Remember a couple of years ago when the news stories came out about sexual assault at conservative Christian colleges and how extremely bad their response to sexual assault tends to be? And then shortly after that there were news reports about how the Duggar's had responded to their molestation (non)crisis, and screenshots of pages from counseling textbooks used in conservative churches made the rounds and there was all kinds of shock and pearl clutching and hand wringing for about 10 minutes until the next news cycle hit?
Well, now it's the same song, second verse, but with the Mormons. I understand that if you didn't grow up in a conservative religious environment this stuff may continue to be shocking, but in fact it shouldn't be. And asking institutions like Bob Jones University and BYU to change their approach to sexual assault and sexual assault victims is asking them not to be who they are. It rests on a lack of understanding of the most fundamental views of these groups concerning women's bodies and sexuality. This is not a surface-level, cosmetic fix. It's deep in the roots.
|Your vagina, on sex|
|Used tape. Don't stick it on your dick.|
And so it is with women who have been used. In this culture it's just an odd thing to consider whether they had consented to being used or not. The simple fact that their bodies are no longer "pure" is taken as a sign of some sin, or a violation of the school code, or whatever. And the reality is, sin or no, their gum has been chewed. Their tape has lost it's stickiness. You don't want to stick your dick in that. (I maybe don't completely get how these analogies are supposed to work.)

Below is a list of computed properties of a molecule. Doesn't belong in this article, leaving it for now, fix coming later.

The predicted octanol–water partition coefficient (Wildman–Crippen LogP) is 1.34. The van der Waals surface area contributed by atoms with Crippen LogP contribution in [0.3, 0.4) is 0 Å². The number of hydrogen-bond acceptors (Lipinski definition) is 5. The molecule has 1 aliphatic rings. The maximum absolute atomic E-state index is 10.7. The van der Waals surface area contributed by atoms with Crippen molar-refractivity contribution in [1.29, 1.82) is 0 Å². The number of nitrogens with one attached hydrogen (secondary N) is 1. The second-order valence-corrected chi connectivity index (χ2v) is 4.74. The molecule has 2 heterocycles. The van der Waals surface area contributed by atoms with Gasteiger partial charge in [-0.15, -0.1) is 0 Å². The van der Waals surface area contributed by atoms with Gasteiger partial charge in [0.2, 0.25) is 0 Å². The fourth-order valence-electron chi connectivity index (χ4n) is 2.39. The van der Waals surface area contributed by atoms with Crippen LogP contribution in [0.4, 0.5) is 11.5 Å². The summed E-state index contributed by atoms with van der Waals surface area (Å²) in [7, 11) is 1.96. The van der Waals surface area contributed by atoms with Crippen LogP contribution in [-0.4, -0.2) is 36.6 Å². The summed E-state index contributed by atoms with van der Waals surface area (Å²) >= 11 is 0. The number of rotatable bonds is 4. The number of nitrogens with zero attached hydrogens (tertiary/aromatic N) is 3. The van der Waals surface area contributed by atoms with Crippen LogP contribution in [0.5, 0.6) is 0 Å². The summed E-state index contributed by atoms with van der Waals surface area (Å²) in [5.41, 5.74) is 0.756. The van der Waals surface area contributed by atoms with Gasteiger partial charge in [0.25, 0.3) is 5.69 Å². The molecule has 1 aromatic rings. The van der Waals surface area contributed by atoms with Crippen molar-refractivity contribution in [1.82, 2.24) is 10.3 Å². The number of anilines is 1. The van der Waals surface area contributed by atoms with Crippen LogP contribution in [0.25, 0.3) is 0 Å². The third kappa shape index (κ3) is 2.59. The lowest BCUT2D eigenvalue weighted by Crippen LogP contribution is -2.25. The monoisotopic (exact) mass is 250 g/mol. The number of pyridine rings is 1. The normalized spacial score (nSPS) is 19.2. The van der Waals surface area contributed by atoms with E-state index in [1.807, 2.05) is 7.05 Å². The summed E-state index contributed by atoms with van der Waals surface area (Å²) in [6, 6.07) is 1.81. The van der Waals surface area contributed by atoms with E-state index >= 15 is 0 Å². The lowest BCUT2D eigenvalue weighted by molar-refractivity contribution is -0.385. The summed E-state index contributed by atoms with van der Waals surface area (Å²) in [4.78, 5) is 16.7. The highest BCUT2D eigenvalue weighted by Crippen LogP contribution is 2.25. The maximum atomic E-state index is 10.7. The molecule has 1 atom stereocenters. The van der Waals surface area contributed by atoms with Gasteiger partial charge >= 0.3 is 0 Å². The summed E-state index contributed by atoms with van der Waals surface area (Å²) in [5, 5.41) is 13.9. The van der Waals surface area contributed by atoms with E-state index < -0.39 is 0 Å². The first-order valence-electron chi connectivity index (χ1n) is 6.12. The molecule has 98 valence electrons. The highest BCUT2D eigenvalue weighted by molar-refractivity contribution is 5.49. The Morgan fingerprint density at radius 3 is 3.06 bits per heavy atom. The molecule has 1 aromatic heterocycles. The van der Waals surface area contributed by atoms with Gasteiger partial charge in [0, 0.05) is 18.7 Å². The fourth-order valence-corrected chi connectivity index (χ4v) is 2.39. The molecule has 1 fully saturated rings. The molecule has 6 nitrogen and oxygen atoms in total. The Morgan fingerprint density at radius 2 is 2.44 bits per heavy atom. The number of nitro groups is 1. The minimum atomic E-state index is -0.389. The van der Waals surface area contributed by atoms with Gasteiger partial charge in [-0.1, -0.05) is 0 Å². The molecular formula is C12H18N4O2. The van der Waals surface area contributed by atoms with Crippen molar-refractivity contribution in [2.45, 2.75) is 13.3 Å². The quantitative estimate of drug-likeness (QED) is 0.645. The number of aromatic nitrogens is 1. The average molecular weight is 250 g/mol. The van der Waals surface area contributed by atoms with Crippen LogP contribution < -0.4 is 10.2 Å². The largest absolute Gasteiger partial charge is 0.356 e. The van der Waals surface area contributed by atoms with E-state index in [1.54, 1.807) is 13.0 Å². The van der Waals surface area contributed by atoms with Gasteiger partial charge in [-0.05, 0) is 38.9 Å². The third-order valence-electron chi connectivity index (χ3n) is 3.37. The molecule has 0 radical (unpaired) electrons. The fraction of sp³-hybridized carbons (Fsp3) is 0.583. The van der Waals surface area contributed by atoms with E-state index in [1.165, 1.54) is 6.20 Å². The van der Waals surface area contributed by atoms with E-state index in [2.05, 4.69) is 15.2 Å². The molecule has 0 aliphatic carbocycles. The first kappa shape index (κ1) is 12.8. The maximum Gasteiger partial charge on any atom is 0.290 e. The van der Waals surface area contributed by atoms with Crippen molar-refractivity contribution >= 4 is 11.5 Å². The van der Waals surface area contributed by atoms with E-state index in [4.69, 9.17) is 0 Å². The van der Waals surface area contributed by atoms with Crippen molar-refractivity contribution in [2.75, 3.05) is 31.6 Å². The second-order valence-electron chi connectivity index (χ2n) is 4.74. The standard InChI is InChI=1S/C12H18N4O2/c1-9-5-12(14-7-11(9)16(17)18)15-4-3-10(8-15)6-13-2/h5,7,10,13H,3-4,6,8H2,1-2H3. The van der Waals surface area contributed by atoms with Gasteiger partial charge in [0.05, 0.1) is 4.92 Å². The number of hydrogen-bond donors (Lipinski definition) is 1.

What's surprising to me about these stories is that people who are from these churches go to these universities and are then shocked by the response when they get assaulted. The church is supposed to be a safe space - it's supposed to be about love and all that, so I get why you might expect a compassionate response. But these core beliefs make it so that, in my experience and in the experience of those individuals featured in these stories, these environments will never be a safe space for women.
So maybe what's more distressing about these stories is not just that the women who were assaulted found that is wasn't a safe space. It's that at the end of the day, it's not a safe space for any of the women there. Living your day-to-day life immersed in an environment that views you as being similar to a piece of chewing gum or used tape just isn't good for you, and kills you with a million tiny cuts that you barely perceive. Maybe you're better off to experience the big dramatic cut right away, so you become aware that you need to get out. Or you get expelled. Either way, at least you have a shot at recovery now.